Sunday, October 17, 2010
There are many things we do as a class throughout the day but the most satisfying to me is skills block. This is where the students get their backbone in reading. We work on decoding, word attack, automaticity, encoding among many others. I guess this is so important to me because when I was growing up I struggled terribly as a reader. It took me forever to sound out words which slowed my fluency which also kept me from comprehending accurately. I would slouch in my seat praying that the teacher would not call on me to read aloud. My friends were so much further ahead of me in reading that I would never be in the same classes because I would have to go for remedial help. I felt stupid plain and simple. It wasn’t until my seventh grade year that my parents finally found a reading program at the State University of New York at Stony Brook that saved my educational life. They taught me how to hear myself when I read and to listen to the sounds of the words. I remember recording my voice on a tape recorder as I read through my Social Studies homework. I would play it over and over again.
Unfortunately reading was not my only shortfall when it came to book smarts. I also had trouble with math. No matter how hard I tried it just didn’t make sense. Over the years I learned to compensate and actually became very successful in business. I worked hard for what I accomplished but nothing ever came easy. As the years passed I eventually became a mom to an amazing little girl. I remember thinking to myself when she was born “Please don’t let her struggle when she gets to school.” At the beginning of her third grade year she began to struggle severely with reading and math. We had her tested and she was diagnosed with severe Dyslexia. I broke down in tears thinking that I failed my daughter. That due to hereditary reasons she was guilty by gene association. Not long after her diagnosis I sat down on the couch with her one night and read the book Thank you, Mr. Falker by Patricia Polacco. This book is about a little girl who was ridiculed and picked on and felt stupid because she struggled in reading until a special teacher came along that taught her that she really wasn’t stupid. He taught her that she simply learned differently than most people. As I read the book to my daughter I began to cry. My daughter said “mom, why are you crying?” I said “because this little girl was me growing up.” She looked at me with tears in her eyes and said “you do understand.”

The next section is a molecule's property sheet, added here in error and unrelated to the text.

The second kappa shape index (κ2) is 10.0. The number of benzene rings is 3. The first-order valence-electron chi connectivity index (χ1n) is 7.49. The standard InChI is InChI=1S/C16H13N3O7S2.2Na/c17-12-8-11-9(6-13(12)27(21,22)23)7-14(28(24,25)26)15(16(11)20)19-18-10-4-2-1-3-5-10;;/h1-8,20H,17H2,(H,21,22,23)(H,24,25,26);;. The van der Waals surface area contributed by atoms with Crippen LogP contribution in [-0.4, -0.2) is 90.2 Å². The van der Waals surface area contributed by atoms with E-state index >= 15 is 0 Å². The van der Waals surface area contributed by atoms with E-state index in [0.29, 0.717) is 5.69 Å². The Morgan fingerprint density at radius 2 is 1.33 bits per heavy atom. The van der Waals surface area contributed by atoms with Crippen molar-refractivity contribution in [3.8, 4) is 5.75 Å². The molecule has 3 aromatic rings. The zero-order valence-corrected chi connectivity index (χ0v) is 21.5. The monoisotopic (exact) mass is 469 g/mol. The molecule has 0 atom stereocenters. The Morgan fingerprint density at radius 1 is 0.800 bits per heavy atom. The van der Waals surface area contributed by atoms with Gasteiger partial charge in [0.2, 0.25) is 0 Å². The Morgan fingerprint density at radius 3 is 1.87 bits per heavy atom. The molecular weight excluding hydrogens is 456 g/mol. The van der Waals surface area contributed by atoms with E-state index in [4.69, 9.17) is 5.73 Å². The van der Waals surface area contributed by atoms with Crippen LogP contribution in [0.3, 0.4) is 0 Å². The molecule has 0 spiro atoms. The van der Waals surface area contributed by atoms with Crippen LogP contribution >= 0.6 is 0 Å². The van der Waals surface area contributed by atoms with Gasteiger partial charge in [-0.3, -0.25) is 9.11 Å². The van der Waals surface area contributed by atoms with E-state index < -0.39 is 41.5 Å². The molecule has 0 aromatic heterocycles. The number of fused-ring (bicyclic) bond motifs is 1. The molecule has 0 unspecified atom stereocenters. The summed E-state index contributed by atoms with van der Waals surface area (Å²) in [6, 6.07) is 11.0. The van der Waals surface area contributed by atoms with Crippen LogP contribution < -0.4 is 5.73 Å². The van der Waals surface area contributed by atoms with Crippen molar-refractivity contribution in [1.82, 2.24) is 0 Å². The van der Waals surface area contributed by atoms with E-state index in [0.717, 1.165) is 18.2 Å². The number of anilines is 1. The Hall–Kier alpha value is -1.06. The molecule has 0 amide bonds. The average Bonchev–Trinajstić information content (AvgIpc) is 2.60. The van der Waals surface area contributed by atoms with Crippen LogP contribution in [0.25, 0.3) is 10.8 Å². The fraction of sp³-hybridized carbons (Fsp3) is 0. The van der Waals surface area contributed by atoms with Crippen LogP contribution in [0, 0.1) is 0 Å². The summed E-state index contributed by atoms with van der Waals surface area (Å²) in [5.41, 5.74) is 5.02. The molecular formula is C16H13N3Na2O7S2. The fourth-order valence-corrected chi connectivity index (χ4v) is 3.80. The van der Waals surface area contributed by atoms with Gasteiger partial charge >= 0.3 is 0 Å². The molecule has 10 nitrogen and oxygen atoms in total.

Skills block is my favorite time of the day because I am doing everything I can to keep my students from feeling the way I did growing up. I am bound and determined to do all I can to make my class ravenous readers through and through. Not everyone learns the same way. What a boring world this would be if we did.